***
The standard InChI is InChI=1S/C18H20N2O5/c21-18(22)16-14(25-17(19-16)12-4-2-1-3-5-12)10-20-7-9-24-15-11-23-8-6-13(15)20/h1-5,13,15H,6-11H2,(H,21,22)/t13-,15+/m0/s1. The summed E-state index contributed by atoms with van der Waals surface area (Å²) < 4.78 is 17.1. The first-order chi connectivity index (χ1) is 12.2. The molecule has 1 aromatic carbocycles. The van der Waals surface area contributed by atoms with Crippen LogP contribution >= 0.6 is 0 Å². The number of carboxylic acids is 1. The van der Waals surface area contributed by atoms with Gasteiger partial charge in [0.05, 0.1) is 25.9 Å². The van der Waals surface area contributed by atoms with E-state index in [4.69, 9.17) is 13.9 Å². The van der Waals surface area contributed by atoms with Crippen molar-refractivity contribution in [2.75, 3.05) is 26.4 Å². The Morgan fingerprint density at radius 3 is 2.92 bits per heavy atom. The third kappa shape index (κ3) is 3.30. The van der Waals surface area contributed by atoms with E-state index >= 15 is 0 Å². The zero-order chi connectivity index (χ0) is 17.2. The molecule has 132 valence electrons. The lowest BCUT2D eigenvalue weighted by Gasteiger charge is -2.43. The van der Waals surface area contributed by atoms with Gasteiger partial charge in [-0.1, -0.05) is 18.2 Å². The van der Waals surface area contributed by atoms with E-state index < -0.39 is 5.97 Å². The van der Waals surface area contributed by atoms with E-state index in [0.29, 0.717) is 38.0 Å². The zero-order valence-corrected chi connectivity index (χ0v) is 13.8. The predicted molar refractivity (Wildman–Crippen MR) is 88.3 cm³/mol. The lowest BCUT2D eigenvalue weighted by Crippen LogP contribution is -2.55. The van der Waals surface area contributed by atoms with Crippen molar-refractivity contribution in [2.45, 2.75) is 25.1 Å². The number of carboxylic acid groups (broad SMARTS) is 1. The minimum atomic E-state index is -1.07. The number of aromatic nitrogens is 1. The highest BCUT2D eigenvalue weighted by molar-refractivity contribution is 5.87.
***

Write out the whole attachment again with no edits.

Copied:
The standard InChI is InChI=1S/C18H20N2O5/c21-18(22)16-14(25-17(19-16)12-4-2-1-3-5-12)10-20-7-9-24-15-11-23-8-6-13(15)20/h1-5,13,15H,6-11H2,(H,21,22)/t13-,15+/m0/s1. The summed E-state index contributed by atoms with van der Waals surface area (Å²) < 4.78 is 17.1. The first-order chi connectivity index (χ1) is 12.2. The molecule has 1 aromatic carbocycles. The van der Waals surface area contributed by atoms with Crippen LogP contribution >= 0.6 is 0 Å². The number of carboxylic acids is 1. The van der Waals surface area contributed by atoms with Gasteiger partial charge in [0.05, 0.1) is 25.9 Å². The van der Waals surface area contributed by atoms with E-state index in [4.69, 9.17) is 13.9 Å². The van der Waals surface area contributed by atoms with Crippen molar-refractivity contribution in [2.75, 3.05) is 26.4 Å². The Morgan fingerprint density at radius 3 is 2.92 bits per heavy atom. The third kappa shape index (κ3) is 3.30. The van der Waals surface area contributed by atoms with E-state index >= 15 is 0 Å². The zero-order chi connectivity index (χ0) is 17.2. The molecule has 132 valence electrons. The lowest BCUT2D eigenvalue weighted by Gasteiger charge is -2.43. The van der Waals surface area contributed by atoms with Gasteiger partial charge in [-0.1, -0.05) is 18.2 Å². The van der Waals surface area contributed by atoms with E-state index < -0.39 is 5.97 Å². The van der Waals surface area contributed by atoms with E-state index in [0.29, 0.717) is 38.0 Å². The zero-order valence-corrected chi connectivity index (χ0v) is 13.8. The predicted molar refractivity (Wildman–Crippen MR) is 88.3 cm³/mol. The lowest BCUT2D eigenvalue weighted by Crippen LogP contribution is -2.55. The van der Waals surface area contributed by atoms with Crippen molar-refractivity contribution in [2.45, 2.75) is 25.1 Å². The number of carboxylic acid groups (broad SMARTS) is 1. The minimum atomic E-state index is -1.07. The number of aromatic nitrogens is 1. The highest BCUT2D eigenvalue weighted by molar-refractivity contribution is 5.87.